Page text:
“I will give you a talisman. Whenever you are in doubt, or when the self becomes too much with you, apply the following test. Recall the face of the poorest and the weakest man [woman] whom you may have seen, and ask yourself, if the step you contemplate is going to be of any use to him [her]. Will he [she] gain anything by it? Will it restore him [her] to a control over his [her] own life and destiny? In other words, will it lead to swaraj [freedom] for the hungry and spiritually starving millions? Then you will find your doubts and your self melt away.” – Mahatma Gandhi
“Wiping every tear from every eye” based on the principles of universality, unconditionality, and agency—the hallmarks of a Universal Basic Income (UBI)—is a conceptually appealing idea. A number of implementation challenges lie ahead, especially the risk that UBI would become an add-on to, rather than a replacement of, current anti-poverty and social programs, which would make it fiscally unaffordable.
Despite making remarkable progress in bringing down poverty from about 70 percent at independence to about 22 percent in 2011-12 (Tendulkar Committee), it can safely be said that “wiping every tear from every eye” is about a lot more than being able to imbibe a few calories. Gandhi ji intuited that it is also about dignity, invulnerability, self-control and freedom, and mental and psychological unburdening. From that perspective, Nehru’s exhortation that “so long as there are tears and suffering, so long our work will not be over” is very much true nearly 70 years after independence.
- and agency
(by providing support in the form of cash transfers to respect, not dictate, recipients’ choices).
- Universal Basic Income is a radical and compelling paradigm shift in thinking about both social justice and a productive economy.
- It is premised on the idea that a just society needs to guarantee to each individual a minimum income which they can count on, and which provides the necessary material foundation for a life with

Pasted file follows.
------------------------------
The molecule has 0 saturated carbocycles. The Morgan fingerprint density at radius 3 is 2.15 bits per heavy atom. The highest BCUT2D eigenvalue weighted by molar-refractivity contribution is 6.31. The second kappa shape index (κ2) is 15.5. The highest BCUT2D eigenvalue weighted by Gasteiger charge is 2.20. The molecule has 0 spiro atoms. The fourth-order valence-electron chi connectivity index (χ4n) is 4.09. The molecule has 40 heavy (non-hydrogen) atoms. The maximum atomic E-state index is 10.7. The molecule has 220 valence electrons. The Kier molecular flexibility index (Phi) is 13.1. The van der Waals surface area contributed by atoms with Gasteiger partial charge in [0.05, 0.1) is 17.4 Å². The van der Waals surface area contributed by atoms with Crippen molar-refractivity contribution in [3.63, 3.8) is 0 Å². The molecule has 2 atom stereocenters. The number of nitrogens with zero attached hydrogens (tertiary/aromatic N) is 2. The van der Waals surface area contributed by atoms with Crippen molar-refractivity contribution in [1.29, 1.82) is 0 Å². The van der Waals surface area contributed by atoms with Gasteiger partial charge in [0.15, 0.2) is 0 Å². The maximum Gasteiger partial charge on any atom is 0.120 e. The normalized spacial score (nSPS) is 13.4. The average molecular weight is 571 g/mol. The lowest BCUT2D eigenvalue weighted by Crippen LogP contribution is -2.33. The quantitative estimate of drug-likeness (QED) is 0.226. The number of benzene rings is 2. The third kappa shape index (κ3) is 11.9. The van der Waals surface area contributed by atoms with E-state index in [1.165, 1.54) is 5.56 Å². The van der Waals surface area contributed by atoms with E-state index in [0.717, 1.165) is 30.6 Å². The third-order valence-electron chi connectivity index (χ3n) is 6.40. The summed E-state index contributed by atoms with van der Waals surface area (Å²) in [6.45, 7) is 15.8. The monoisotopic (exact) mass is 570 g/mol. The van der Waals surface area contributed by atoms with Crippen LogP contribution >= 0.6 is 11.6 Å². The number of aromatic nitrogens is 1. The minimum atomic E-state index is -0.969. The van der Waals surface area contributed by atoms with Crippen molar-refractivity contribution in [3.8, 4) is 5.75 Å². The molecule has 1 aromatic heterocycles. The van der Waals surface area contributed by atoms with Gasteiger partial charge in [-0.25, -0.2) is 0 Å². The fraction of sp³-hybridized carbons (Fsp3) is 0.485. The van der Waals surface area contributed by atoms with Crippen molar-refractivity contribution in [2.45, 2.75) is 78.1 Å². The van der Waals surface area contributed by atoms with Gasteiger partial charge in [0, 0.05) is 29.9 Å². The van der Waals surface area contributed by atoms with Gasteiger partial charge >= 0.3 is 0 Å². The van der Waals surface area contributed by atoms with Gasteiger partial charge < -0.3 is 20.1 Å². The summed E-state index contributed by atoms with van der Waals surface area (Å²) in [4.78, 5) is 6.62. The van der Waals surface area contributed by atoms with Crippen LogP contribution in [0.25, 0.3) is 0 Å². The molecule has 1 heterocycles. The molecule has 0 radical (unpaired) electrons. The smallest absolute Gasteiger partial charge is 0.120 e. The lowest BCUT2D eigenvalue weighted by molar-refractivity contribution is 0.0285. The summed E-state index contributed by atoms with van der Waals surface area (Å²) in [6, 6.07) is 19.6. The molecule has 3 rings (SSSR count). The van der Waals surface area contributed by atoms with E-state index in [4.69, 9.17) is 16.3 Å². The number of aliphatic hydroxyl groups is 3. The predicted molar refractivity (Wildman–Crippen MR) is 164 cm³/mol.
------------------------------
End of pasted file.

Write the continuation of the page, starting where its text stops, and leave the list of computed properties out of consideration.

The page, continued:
- access to basic goods and a life of dignity. A universal basic income is, like many rights, unconditional and universal: it requires that every person should have a right to a basic income to cover their needs, just by virtue of being citizens.
The time has come to think of UBI for a number of reasons:
- Social Justice
- promotes many of the basic values of a society which respects all individuals as free and equal.
- It promotes equality by reducing poverty.
- It promotes efficiency by reducing waste in government transfers.
- And it could,under some circumstances, even promote greater productivity.
- Poverty Reduction
- Universal Basic Income may simply be the fastest way of reducing poverty.
- The poor in India have been treated as objects of government policy.
- The circumstances that keep individuals trapped in poverty are varied; the risks they face and the shocks they face also vary.
- UBI is an acknowledgement that society’s obligation to guarantee a minimum living standard is even more urgent in an era of uncertain employment generation.
- Administrative Efficiency:
- In India in particular,the case for UBI has been enhanced because of the weakness of existing welfare schemes which are riddled with misallocation, leakages and exclusion of the poor.
- UBI is not a substitute for state capacity: it is a way of ensuring that state welfare transfers are more efficient so that the state can concentrate on other public goods.
The conceptual case against UBI
- The first concern is whether UBI reduces the incentive to work